01/04/2010. Contributed by Pauline Morgan
pub: Gollancz. 362 page enlarged paperback. Price: £ 9.99 (UK. ISBN: 978-0-575-08429-2.
check out website: www.orionbooks.co.uk
Second novels in a series are notoriously difficult to write, particularly if a publisher has demanded 'another of the same' in the contract or the author has committed themselves to 'more tales about - ' If the second novel is billed as part of a trilogy, it is common to find, even with experienced writers, that the middle book is a make-weight between the setting up of the quest and the denouement. Series are more difficult. Sometimes there is an intended outcome six or ten books down the line, at a point where the author thinks that they may have either run out of ideas or begun to find the characters tiresome. For others, a series seems like a good idea at the time, a selling point. In crime novels, it often doesn't matter to the reader what order they are read in as long as there is a new riddle to solve each time. The best, however, have the main characters developing in each subsequent book.
'The Cold Kiss Of Death' is the second in a series about Genny Taylor, the only sidhe fae living in contemporary London. At the end of the first novel, 'The Sweet Scent Of Blood', she lost the protection of the witches but still has her job at Spellcrackers.com, an organisation that deals with unwanted magical influences. Genny's London is one over-run with vampires, trolls and other magical folk. This one begins with Genny getting lots of invitations from vampires. It annoys rather than alarms her as Halloween is approaching. She is also plagued by a ghost and the witches in her apartment block are complaining about her. Then a friend is killed and the evidence suggests that she is guilty. To make things worse, a bunch of dryads try to kidnap her. Genny turns to the kelpie that lives in the River Thames for help. It is then that she discovers that all the supernatural groups, vampires, dryads, satyrs, etc, think that she is now fair game and that breeding with her will lift the curse that prevents their species from reproducing.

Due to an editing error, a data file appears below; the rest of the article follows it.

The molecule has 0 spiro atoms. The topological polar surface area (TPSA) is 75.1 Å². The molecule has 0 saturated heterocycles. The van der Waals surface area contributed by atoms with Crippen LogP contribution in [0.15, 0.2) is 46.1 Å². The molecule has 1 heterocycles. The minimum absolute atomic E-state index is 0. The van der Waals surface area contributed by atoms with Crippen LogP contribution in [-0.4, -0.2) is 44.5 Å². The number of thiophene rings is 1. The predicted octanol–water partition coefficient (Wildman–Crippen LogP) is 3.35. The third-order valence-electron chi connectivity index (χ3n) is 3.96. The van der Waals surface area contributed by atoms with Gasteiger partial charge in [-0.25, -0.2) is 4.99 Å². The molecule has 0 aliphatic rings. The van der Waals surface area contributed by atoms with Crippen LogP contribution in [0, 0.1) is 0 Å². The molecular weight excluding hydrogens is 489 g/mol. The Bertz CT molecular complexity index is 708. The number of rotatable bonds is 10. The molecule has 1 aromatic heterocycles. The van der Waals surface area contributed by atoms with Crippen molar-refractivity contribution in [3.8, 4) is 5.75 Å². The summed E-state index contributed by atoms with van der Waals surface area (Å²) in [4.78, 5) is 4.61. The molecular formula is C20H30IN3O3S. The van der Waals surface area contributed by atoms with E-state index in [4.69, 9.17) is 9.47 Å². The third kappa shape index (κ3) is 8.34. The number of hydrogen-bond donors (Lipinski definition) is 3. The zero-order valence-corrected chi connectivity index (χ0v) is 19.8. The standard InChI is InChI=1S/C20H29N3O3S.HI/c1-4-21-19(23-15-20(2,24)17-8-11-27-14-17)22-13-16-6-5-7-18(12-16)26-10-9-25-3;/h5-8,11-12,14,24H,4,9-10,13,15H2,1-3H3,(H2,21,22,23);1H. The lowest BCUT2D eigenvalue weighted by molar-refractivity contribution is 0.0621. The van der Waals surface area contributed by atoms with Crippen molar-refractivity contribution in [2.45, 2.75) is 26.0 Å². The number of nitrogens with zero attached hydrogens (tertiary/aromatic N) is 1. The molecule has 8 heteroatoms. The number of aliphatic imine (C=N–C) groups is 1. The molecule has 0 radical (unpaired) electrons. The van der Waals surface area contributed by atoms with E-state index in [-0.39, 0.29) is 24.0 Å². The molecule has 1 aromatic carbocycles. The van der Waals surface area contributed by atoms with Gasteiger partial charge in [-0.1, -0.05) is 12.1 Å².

The writing in this volume is a little more disciplined than in the first. The initial frenetic rush to include everything possible has abated a little but there is still too much to make this a cogent, developing scenario. This is still a city almost devoid of humans and the novel suffers from that as it is difficult to put the events into perspective. There is development in the circumstances surrounding Genny's life but it would also be interesting to have more of the actual work of Spellcrackers.com which has tended to become sidelined despite its integral part of the title.
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